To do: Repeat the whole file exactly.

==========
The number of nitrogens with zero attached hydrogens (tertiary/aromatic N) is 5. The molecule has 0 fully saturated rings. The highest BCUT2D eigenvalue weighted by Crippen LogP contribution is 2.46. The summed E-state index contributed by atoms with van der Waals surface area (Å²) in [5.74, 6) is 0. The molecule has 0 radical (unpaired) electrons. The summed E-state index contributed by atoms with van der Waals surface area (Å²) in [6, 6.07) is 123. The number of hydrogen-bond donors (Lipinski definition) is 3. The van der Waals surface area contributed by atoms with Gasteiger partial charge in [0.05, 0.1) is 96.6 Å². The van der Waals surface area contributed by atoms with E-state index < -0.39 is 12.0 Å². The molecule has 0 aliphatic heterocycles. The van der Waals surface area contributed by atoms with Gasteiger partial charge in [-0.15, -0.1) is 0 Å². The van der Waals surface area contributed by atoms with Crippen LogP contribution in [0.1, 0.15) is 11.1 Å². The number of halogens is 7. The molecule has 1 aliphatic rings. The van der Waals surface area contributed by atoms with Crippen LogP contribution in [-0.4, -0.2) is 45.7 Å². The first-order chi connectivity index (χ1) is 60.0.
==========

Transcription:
The number of nitrogens with zero attached hydrogens (tertiary/aromatic N) is 5. The molecule has 0 fully saturated rings. The highest BCUT2D eigenvalue weighted by Crippen LogP contribution is 2.46. The summed E-state index contributed by atoms with van der Waals surface area (Å²) in [5.74, 6) is 0. The molecule has 0 radical (unpaired) electrons. The summed E-state index contributed by atoms with van der Waals surface area (Å²) in [6, 6.07) is 123. The number of hydrogen-bond donors (Lipinski definition) is 3. The van der Waals surface area contributed by atoms with Gasteiger partial charge in [0.05, 0.1) is 96.6 Å². The van der Waals surface area contributed by atoms with E-state index < -0.39 is 12.0 Å². The molecule has 0 aliphatic heterocycles. The van der Waals surface area contributed by atoms with Gasteiger partial charge in [-0.15, -0.1) is 0 Å². The van der Waals surface area contributed by atoms with Crippen LogP contribution in [0.1, 0.15) is 11.1 Å². The number of halogens is 7. The molecule has 1 aliphatic rings. The van der Waals surface area contributed by atoms with Crippen LogP contribution in [-0.4, -0.2) is 45.7 Å². The first-order chi connectivity index (χ1) is 60.0.